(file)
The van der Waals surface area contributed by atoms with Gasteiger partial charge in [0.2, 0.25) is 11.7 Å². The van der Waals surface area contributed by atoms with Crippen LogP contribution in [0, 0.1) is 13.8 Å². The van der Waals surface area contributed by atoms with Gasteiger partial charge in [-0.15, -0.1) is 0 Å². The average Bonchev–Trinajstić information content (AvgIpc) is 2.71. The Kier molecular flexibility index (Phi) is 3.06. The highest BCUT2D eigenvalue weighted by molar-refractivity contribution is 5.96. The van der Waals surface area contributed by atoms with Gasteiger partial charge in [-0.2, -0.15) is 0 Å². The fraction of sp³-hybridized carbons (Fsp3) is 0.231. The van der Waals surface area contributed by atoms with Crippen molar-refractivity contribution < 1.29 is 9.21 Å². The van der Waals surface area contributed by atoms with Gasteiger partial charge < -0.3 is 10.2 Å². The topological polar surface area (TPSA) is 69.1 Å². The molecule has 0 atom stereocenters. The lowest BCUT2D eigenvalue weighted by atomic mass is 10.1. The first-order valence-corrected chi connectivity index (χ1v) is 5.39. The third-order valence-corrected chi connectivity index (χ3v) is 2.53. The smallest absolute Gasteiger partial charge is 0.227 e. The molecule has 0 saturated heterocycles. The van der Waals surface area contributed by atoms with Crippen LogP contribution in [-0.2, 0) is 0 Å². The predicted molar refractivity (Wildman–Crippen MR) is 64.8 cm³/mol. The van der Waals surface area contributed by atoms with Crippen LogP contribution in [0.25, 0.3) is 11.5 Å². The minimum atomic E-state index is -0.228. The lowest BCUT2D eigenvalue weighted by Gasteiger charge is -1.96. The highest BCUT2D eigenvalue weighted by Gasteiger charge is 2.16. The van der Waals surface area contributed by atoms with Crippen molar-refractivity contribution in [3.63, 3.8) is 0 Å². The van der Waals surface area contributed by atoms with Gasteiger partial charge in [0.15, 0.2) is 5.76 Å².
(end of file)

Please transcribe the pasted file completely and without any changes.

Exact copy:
The van der Waals surface area contributed by atoms with Gasteiger partial charge in [0.2, 0.25) is 11.7 Å². The van der Waals surface area contributed by atoms with Crippen LogP contribution in [0, 0.1) is 13.8 Å². The van der Waals surface area contributed by atoms with Gasteiger partial charge in [-0.15, -0.1) is 0 Å². The average Bonchev–Trinajstić information content (AvgIpc) is 2.71. The Kier molecular flexibility index (Phi) is 3.06. The highest BCUT2D eigenvalue weighted by molar-refractivity contribution is 5.96. The van der Waals surface area contributed by atoms with Gasteiger partial charge in [-0.2, -0.15) is 0 Å². The fraction of sp³-hybridized carbons (Fsp3) is 0.231. The van der Waals surface area contributed by atoms with Crippen molar-refractivity contribution < 1.29 is 9.21 Å². The van der Waals surface area contributed by atoms with Gasteiger partial charge < -0.3 is 10.2 Å². The topological polar surface area (TPSA) is 69.1 Å². The molecule has 0 atom stereocenters. The lowest BCUT2D eigenvalue weighted by atomic mass is 10.1. The first-order valence-corrected chi connectivity index (χ1v) is 5.39. The third-order valence-corrected chi connectivity index (χ3v) is 2.53. The smallest absolute Gasteiger partial charge is 0.227 e. The molecule has 0 saturated heterocycles. The van der Waals surface area contributed by atoms with Crippen LogP contribution in [-0.2, 0) is 0 Å². The predicted molar refractivity (Wildman–Crippen MR) is 64.8 cm³/mol. The van der Waals surface area contributed by atoms with Crippen LogP contribution in [0.25, 0.3) is 11.5 Å². The minimum atomic E-state index is -0.228. The lowest BCUT2D eigenvalue weighted by Gasteiger charge is -1.96. The highest BCUT2D eigenvalue weighted by Gasteiger charge is 2.16. The van der Waals surface area contributed by atoms with Crippen molar-refractivity contribution in [3.63, 3.8) is 0 Å². The van der Waals surface area contributed by atoms with Gasteiger partial charge in [0.15, 0.2) is 5.76 Å².